Biochemical Profile of Bacillus thuringiensis Strains Obtained from Middle Tennessee

Fahdah Alshammari, Tennessee State University


Bacillus thuringiensis (Bt) was first isolated in the early 1900s, and it has become of interest because of its insecticidal capability. It is a Gram-positive endospore-forming organism that produces crystal proteins that serve as toxins to select insects. Thus, the organism today is exploded as a bioinsecticide, and collections of Bt strains are available in many labs. The purpose of the work presented here was to assess the biochemical ability of 72 strains collected in Middle Tennessee and two prototype strains, BtI and BtK. The approached used in this study was to determine the biochemical profile of each strain using the Biolog Identification System, which allowed for the assessment of the metabolic activity of each strain in the presence of 95 different substrates. It was hypothesized that each strain would show similar biochemical patterns varying based on area of isolation. It was found that the strains clustered into two major groups having common substrates, and these groups gave two and three sub-clusters. Thus, it was concluded that the strains of this study had varying metabolic ability for the substrates provided in the Biolog Gen III Microplates; however, there were certain substrates that were commonly used by the strains used in this study.^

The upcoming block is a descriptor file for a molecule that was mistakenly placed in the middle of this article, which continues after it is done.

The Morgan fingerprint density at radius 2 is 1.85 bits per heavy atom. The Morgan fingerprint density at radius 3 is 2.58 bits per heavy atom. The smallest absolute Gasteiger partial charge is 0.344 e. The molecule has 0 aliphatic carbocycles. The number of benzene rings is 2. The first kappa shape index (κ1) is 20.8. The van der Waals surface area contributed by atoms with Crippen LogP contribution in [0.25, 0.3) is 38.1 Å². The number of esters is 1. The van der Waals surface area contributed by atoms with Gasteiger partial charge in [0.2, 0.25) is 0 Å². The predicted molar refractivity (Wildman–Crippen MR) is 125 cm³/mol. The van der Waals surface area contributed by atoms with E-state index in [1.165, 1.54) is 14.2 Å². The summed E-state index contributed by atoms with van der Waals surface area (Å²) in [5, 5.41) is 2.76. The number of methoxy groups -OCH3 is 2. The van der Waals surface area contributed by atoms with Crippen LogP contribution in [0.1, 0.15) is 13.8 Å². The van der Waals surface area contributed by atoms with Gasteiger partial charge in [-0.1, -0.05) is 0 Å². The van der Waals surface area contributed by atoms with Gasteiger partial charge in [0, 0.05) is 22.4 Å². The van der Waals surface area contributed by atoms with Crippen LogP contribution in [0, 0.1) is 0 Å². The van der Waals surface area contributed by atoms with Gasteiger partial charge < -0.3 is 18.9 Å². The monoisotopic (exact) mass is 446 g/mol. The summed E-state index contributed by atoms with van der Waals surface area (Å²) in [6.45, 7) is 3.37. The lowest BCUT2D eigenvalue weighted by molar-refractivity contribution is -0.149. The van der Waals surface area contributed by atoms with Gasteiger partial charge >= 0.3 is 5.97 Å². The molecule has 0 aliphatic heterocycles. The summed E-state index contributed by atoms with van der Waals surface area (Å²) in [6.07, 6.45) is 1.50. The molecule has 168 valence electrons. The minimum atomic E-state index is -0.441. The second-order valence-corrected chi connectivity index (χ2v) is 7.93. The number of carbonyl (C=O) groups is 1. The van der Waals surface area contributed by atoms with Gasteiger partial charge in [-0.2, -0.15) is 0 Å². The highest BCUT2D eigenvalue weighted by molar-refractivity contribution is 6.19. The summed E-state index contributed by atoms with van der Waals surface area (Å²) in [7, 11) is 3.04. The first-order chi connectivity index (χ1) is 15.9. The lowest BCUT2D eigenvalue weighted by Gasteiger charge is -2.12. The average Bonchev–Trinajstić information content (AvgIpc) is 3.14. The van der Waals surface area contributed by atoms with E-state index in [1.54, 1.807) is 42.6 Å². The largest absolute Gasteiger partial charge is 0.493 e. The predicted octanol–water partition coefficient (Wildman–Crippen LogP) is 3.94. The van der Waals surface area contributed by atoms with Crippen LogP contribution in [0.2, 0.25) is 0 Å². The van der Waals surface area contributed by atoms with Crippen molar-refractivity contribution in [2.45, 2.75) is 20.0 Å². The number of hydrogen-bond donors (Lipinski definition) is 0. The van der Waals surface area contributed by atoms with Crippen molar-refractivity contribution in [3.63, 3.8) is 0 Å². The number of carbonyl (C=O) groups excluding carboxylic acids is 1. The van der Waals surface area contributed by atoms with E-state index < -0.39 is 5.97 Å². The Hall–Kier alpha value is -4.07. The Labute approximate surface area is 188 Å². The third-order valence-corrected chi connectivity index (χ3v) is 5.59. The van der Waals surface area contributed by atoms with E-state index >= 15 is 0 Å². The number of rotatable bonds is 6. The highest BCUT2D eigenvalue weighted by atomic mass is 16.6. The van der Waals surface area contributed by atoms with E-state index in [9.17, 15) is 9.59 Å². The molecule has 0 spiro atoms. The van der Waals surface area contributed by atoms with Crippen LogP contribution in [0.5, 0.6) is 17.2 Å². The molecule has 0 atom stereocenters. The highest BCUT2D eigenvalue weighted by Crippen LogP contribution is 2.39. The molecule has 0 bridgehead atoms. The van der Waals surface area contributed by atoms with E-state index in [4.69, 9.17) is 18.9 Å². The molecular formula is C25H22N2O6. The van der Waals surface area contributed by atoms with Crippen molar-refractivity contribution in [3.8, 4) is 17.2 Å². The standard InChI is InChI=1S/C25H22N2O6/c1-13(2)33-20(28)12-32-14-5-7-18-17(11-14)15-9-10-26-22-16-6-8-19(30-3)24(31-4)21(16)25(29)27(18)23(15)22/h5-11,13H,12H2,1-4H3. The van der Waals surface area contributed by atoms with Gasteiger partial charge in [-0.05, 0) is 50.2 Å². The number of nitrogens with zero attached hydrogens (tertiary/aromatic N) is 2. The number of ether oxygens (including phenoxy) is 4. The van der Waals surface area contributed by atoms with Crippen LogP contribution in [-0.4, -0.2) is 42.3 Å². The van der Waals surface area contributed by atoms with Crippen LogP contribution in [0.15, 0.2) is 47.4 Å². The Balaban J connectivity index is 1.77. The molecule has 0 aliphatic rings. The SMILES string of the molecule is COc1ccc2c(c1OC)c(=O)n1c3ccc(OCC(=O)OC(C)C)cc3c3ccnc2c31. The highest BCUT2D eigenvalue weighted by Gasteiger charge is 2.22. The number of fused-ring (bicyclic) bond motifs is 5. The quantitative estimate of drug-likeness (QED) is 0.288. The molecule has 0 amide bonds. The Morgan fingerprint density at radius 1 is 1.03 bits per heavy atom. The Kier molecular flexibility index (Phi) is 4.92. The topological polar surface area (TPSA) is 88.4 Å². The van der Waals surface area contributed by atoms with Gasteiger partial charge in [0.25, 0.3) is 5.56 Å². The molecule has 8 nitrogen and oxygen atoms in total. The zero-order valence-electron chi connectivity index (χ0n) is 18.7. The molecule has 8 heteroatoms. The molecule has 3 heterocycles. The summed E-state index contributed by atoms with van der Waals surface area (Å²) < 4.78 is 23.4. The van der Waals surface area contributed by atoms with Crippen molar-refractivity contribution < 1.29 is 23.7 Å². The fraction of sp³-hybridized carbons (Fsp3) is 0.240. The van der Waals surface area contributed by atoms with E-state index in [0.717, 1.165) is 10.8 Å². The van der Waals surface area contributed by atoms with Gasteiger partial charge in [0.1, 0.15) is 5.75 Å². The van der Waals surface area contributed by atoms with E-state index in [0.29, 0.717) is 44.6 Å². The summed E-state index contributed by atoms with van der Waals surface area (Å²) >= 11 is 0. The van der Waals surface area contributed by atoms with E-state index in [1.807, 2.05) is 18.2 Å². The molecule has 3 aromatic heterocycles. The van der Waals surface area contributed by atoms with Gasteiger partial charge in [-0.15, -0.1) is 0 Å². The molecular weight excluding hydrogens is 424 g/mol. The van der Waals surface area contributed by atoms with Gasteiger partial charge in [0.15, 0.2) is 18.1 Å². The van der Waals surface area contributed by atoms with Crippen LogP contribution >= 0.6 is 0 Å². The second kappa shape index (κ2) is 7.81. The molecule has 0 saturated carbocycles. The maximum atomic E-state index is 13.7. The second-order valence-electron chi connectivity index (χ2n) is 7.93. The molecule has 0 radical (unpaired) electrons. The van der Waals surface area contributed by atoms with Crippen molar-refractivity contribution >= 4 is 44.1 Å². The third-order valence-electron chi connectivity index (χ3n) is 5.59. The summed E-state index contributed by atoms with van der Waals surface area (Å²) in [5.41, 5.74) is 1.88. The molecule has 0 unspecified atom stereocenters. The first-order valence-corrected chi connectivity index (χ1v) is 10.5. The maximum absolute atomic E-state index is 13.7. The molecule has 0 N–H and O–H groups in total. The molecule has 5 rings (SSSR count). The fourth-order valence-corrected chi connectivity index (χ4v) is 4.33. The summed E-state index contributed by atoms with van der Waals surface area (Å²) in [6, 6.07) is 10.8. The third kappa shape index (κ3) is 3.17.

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Recommended Citation

Fahdah Alshammari, "Biochemical Profile of Bacillus thuringiensis Strains Obtained from Middle Tennessee" (2015). ETD Collection for Tennessee State University. Paper AAI1592014.